I have come to the realization that I am officially overloaded. In the last two weeks, I created a manual for the new teachers at our school, helped conduct the new teacher orientation with colleagues, complete a student council retreat, found out how to use the online website for yearbook, informed teachers of pictures, as well as a host of other things I can't remember.
It is with this overloaded mindset that I find myself stuck on if I am making the right decision on the order of concepts to cover within the first 9 weeks of school. Part of the problem is my lack of experience. I am teaching Algebra II for the first time and Geometry which I haven't taught in two years.
Thankfully, I have the state standards and ACT standards to help me focus in on what is essential and enduring concepts to cover. After reading Larry Ainsworth's book on power standards, I am a firm believer that teachers have to be realistic on the fact that you can't teach all state standards in a year. We can cover them but it is unlikely that students will know anyone one thing in depth. In the book, Ainsworth describes power standards as those standards that are enduring (useful throughout life) and essential (critical for the next subject level). These power standards must be taught with depth and mastery. I have identified these standards and placed them in a concept map through mywebspiriation.
With my essential standards in hand, I am working on the first 9 weeks outlook. My teaching style is more about going from concept to concept then chapter to chapter. I start with an overview look of the main concepts to be covered and then go into details. Similar to flying around the forest before landing and examining the trees. I did this for the first time last year and found it very successful. I had 72% (39 out of 54) pass the state examination. This number is even higher when I only take into account students who had to take the exam seriously due to graduation requirements-91%.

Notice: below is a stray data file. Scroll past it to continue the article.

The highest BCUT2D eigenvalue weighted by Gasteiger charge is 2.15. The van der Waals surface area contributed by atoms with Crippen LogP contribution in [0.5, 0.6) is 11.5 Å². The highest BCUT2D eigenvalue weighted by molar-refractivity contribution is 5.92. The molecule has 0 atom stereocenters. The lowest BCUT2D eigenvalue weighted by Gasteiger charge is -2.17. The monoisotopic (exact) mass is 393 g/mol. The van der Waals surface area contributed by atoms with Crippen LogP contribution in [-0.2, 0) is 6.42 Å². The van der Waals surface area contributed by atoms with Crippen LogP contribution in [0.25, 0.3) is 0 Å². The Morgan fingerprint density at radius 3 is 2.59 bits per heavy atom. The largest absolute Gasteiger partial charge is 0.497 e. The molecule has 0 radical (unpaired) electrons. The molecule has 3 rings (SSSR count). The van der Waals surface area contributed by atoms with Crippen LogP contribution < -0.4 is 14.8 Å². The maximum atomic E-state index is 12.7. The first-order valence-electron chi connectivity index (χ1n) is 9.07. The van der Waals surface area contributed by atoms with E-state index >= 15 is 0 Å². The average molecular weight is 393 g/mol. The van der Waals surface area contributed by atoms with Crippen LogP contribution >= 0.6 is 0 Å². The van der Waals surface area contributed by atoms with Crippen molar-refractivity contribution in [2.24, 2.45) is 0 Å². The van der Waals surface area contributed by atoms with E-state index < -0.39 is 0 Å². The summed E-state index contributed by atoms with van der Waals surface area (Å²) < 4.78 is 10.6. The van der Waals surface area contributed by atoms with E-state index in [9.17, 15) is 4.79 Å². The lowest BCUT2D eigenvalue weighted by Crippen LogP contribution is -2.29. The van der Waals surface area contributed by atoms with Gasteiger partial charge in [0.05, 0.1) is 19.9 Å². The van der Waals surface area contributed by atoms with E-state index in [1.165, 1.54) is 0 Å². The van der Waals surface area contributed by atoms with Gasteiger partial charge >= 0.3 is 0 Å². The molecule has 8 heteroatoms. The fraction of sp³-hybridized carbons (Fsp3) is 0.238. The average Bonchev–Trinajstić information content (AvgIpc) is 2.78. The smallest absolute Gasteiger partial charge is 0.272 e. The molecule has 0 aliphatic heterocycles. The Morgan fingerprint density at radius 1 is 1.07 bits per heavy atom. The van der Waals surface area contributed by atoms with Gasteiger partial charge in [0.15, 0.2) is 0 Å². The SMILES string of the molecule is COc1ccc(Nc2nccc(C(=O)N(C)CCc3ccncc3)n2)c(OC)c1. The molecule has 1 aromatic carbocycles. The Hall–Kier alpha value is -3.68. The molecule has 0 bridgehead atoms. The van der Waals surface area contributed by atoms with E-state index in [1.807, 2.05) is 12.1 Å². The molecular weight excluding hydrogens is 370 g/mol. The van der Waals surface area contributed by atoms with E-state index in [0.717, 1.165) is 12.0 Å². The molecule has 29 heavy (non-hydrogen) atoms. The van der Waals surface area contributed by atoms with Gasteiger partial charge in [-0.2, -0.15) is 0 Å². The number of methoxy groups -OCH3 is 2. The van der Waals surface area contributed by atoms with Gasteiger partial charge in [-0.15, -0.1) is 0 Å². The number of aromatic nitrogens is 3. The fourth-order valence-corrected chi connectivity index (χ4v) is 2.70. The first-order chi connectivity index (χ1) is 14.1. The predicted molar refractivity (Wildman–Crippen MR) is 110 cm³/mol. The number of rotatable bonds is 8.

As I prepare for the first 9 weeks, my school district divide the standards into 9 week increments. These concepts are apart of a benchmark the district uses to gauge if students are on track for the state exam (EOI-end of instruction). I have compiled the standards into topics and placed them in what I think will be a logical order. The topics and order are systems of equations and inequalities, parent graph of functions and function notation, complex numbers and quadratic equations and functions. I am starting off with systems of equations because it will reinforce their previous knowledge of lines from Algebra I and Geometry. We will then move to some of the core concepts of Algebra II which is polynomials, exponential and logarithmic. I decided to follow with parent graph of functions and notation because it will help lay a foundation to understanding the topics in depth at a later time. The focus of this unit is to recognize the graph, understand notation of the equations when they are a function and identify domain and range of various graphs. The 9 weeks will end with the study of quadratics in detail.
I am not sure this is the right way to approach the subject. There are teachers who have taught both subjects in the building with me. I am fortunate that we all have the same planning period we will be able to meet weekly. I know I will be able to get their insight as well. However, I would the insight from the international learning community as well. Please comment on whether I am on the right track. I am going to plan at least two project-based learning units based on this order.